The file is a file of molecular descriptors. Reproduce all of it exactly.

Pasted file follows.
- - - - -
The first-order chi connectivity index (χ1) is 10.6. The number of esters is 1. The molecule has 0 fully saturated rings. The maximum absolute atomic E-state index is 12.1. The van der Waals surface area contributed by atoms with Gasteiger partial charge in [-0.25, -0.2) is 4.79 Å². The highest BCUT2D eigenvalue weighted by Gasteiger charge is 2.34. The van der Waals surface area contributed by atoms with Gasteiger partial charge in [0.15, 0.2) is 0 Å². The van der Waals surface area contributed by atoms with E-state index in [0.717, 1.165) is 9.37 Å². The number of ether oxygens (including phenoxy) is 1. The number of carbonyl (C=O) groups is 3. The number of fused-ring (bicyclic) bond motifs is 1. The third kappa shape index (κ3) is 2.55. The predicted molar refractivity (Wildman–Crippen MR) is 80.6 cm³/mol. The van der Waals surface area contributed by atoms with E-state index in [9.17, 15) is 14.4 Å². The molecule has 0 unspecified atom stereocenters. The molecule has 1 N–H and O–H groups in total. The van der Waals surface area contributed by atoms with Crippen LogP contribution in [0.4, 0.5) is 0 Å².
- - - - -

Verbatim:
The first-order chi connectivity index (χ1) is 10.6. The number of esters is 1. The molecule has 0 fully saturated rings. The maximum absolute atomic E-state index is 12.1. The van der Waals surface area contributed by atoms with Gasteiger partial charge in [-0.25, -0.2) is 4.79 Å². The highest BCUT2D eigenvalue weighted by Gasteiger charge is 2.34. The van der Waals surface area contributed by atoms with Gasteiger partial charge in [0.15, 0.2) is 0 Å². The van der Waals surface area contributed by atoms with E-state index in [0.717, 1.165) is 9.37 Å². The number of ether oxygens (including phenoxy) is 1. The number of carbonyl (C=O) groups is 3. The number of fused-ring (bicyclic) bond motifs is 1. The third kappa shape index (κ3) is 2.55. The predicted molar refractivity (Wildman–Crippen MR) is 80.6 cm³/mol. The van der Waals surface area contributed by atoms with E-state index in [9.17, 15) is 14.4 Å². The molecule has 0 unspecified atom stereocenters. The molecule has 1 N–H and O–H groups in total. The van der Waals surface area contributed by atoms with Crippen LogP contribution in [0.4, 0.5) is 0 Å².